The last couple of Black Diamond City Council meetings resembled a game of Chutes and Ladders – as soon as it seemed progress was being made during the June 22 meeting, the council slid back to square one on July 7.
The meeting was colored by many of the same issues that have characterized the council since January; a debate over the night’s agenda, heated disagreements over council rules and an inability to take action on city business.
After 3 1/2 hours, the council voted to postpone final action on many agenda items, including a claims voucher to be paid to former interim city attorney Yvonne Ward, the six-year transportation improvement plan and an agreement with DKS Associates to finish the city’s transportation portion of its Comprehensive Plan.
The council also passed several resolutions, which include hiring Vancil Law Offices as an interim city attorney, revising the council’s rules and procedures outlined in Resolution 10-69 (passed in January of this year), re-establishing the standing council committees also outlined in Resolution 10-69, reconsidering the censures voted on by the council for missed meetings and adopting new a new labor and policy review process.
A grant from the state Department of Ecology for $25,000 was not approved by the council. The grant has been a hot discussion topic since February.
Finally, a resolution for mediation between the council and the mayor was withdrawn.
David Linehan, who was hired by Mayor Carol Benson to work as an interim city attorney until the council approved a long-term contract, was allowed by the council to release a memo he wrote concerning many of the topics discussed.
Stalled business: Bills, comp plan and Ecology grant
Postponing Ward’s voucher is not the first time the Black Diamond City Council has stalled on paying bills this year.
The voucher was pulled from the consent agenda by Councilwoman Pat Pepper after some debate.
Council members Brian Weber and Erika Morgan agreed with Pepper that the voucher should be postponed.
“I definitely question some of the advice, and whether we got our money’s worth from the attorney,” Weber said. “I would also like to see a copy of the bill.”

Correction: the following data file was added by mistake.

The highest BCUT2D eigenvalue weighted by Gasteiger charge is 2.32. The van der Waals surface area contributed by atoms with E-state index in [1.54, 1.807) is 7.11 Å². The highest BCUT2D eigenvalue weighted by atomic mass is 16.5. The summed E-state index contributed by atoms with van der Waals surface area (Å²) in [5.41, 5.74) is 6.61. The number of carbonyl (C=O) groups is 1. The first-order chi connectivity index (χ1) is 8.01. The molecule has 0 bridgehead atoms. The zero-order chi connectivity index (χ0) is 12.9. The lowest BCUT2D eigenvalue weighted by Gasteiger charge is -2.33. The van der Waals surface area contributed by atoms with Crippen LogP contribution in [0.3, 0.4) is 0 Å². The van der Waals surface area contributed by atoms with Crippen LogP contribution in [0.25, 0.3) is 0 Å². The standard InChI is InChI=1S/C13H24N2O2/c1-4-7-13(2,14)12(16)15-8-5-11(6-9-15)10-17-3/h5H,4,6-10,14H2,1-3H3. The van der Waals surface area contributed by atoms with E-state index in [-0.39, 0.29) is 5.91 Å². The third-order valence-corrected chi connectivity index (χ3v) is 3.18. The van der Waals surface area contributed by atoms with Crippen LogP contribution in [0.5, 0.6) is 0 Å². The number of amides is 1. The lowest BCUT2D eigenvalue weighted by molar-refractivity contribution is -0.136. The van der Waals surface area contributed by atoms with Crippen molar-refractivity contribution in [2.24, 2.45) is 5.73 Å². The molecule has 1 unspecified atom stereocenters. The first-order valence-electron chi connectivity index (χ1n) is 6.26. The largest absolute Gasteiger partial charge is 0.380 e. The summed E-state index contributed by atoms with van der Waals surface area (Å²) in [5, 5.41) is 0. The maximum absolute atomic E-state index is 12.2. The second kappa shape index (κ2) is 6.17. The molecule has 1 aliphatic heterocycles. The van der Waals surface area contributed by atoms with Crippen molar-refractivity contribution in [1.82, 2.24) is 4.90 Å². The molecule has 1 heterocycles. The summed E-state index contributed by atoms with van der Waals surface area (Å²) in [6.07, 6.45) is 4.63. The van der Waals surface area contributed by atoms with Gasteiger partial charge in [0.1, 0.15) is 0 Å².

Morgan added that she would also like to examine the bill more closely.
“I would like to look at it very closely to understand that she is billing for actual work for the city, and that there isn’t political work in there, like we had before when our attorney that we had before was writing letters for the newspaper,” Morgan said. “I could see it in her bills.”
Benson said all council members had a chance to see the bill when Financial Director May Miller sent an email to the council 10 days prior, stating the vouchers were ready for review. According to Benson, only council members Janie Edelman and Tamie Deady replied.
Benson also said Morgan’s comment about former city attorney Carol Morris writing letters to the newspaper was “a bald-faced lie.”
Edelman said not paying the bill because council majority didn’t agree with Ward’s legal advice was “unconscionable.” Benson agreed, saying that it was also dangerous for the city to not pay this bill.
“She’s an attorney that sues people,” said Benson. “She’s a litigator. That’s what she does.”
“And she has a reputation for being a barracuda,” Edelman added.
Ward had little to say about her bill being postponed by the city.
“When black men are being shot by police, and police are being killed by snipers in Dallas, what a few council members do is irrelevant to me at this point,” Ward said in a later interview. “There are bigger issues facing our society and I’ve got bigger things on my mind.”
The July 7 shooting of 10 police officers during a protest in Dallas, Texas, occurred while the council was in session.
The postponing of bills also relates to the city’s issues surrounding its Comprehensive Plan.
In March, Weber pulled a $10,000 voucher to be paid to DKS Associates for their work on the city’s Comprehensive Plan.
The mayor used her executive authority to pay the bill, but because it never received council approval, the city had to request a refund from the company.
Community Development Director Barbara Kincaid has told the council at two meetings that asking for this refund puts the city in an awkward spot, since the city still requires DKS Associates to finish the transportation portion of the Comprehensive Plan.
“Their attorney will probably be contacting our attorney, because the question is, why are we not paying them for services that they performed that the city accepted?” Kincaid said at the meeting.
Kincaid presented an email she sent to the entire council June 20 asking for direction on the Comprehensive Plan after the agreement with DKS was voted down at the June 16 meeting.
The email explains the city is not compliant with the Growth Management Act because it is late in adopting its Comprehensive Plan and not finishing the plan soon may mean the city will lose grant opportunities.